The company that owns the Toronto Star newspaper will continue to funnel millions of dollars into its tablet app despite failing to muster the audience it hoped for since its launch more than a year ago.

"We remain committed to the initiative," Torstar Corp.'s acting president and publisher David Holland told a conference call with analysts after the company released its third-quarter earnings results Wednesday.

The audience for its Star Touch app is growing modestly, he said, but offered no update on the numbers released last quarter when it said between 55,000 and 60,000 readers access it weekly.

He added that the current audience levels aren't going to yield the revenue they had projected.

Still, the company has invested millions of dollars in the initiative, including $10.1 million in the first nine months of this year.

It plans to spend $1.5 million more on Star Touch in the fourth quarter — down from $9.6 million in the fourth quarter of 2015 — and between $2 million and $4 million for all of 2017.

The Toronto Star, one of the most widely circulated papers in Canada, is preparing for its print circulation to drop further and the tablet app will be an important alternative for people to continue to access the paper's news, Holland said.

"This gives our readers a place to go," he said. "So laying that foundation now makes a lot of sense to us."

Holland's comments came the day Torstar reported its first quarterly profit since the quarter ending Dec. 31, 2014.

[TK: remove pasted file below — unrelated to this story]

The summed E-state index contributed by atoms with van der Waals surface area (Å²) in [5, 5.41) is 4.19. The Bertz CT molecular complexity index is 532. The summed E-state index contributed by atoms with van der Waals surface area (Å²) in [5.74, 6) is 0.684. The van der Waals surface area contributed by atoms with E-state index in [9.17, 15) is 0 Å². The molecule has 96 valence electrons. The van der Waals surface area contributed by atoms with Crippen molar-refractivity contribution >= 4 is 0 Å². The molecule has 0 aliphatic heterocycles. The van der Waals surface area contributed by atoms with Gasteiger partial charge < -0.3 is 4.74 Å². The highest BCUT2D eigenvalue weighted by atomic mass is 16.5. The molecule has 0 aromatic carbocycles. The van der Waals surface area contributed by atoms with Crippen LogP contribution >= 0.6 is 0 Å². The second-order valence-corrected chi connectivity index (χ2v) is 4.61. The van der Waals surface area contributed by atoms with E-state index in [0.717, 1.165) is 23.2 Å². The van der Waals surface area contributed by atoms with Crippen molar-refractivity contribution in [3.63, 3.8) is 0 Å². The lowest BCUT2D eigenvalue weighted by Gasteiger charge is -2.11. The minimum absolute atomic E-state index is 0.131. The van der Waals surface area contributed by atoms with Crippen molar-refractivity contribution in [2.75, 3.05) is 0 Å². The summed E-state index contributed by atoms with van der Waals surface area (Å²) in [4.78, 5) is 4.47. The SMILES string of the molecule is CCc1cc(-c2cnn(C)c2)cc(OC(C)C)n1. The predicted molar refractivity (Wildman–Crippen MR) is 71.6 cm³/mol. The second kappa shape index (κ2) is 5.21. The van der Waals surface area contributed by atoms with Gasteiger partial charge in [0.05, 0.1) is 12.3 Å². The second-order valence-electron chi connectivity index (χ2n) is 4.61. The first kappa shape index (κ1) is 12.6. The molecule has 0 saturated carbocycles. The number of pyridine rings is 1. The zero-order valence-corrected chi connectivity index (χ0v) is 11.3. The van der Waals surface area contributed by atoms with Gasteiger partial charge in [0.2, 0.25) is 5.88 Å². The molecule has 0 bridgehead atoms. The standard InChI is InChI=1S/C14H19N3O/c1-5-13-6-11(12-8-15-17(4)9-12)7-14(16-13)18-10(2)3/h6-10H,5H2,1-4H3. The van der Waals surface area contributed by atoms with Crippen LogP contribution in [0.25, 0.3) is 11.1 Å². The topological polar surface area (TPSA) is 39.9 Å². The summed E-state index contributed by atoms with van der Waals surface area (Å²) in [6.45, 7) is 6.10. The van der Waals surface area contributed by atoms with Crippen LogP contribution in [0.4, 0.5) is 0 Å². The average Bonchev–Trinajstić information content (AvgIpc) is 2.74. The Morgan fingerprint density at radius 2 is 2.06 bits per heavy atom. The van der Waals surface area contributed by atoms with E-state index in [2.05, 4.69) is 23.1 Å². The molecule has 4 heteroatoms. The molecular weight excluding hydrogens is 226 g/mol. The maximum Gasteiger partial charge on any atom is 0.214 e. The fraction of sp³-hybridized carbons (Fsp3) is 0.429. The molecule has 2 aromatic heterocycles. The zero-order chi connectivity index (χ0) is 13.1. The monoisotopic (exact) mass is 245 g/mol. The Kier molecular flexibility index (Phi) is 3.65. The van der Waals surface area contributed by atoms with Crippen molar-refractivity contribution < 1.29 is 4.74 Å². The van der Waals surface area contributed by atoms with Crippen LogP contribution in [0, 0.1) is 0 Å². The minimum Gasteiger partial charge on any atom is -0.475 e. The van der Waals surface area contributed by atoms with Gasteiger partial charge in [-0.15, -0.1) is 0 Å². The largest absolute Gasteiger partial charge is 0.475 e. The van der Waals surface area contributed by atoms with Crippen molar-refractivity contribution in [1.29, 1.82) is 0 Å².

Torstar reported a $1.4-million profit attributable to shareholders for the third quarter, helped by cost reductions and $53.6 million from the sale of its Vaughan printing plant.

But it said its Metroland and Star groups continue to face a challenging market for print advertising in the early stages of the fourth quarter.

The profit amounted to two cents per share compared with a loss attributable to shareholders of $164.3 million or $2.05 per share a year ago.

Torstar's total operating revenue for the three months ended Sept. 30 was $162.1 million, down from $185.4 million a year earlier.

After adjustments, Torstar had a loss of eight cents per share in this year's third quarter and 13 cents per share in last year's third quarter.

Over the first nine months of 2016, Torstar cut 570 positions — including at the printing plant — and expects $34.0 million of annualized savings by the end of 2017 including $9.9 million in the fourth quarter of this year.

Holland said the company feels it's made some progress this quarter as it transitions to a more digitally-oriented earnings base.

Torstar publishes several newspapers, including the Toronto Star, through its Star Media Group and Metroland Media Group. It also operates dozens of digital businesses, including a 56 per cent interest in VerticalScope.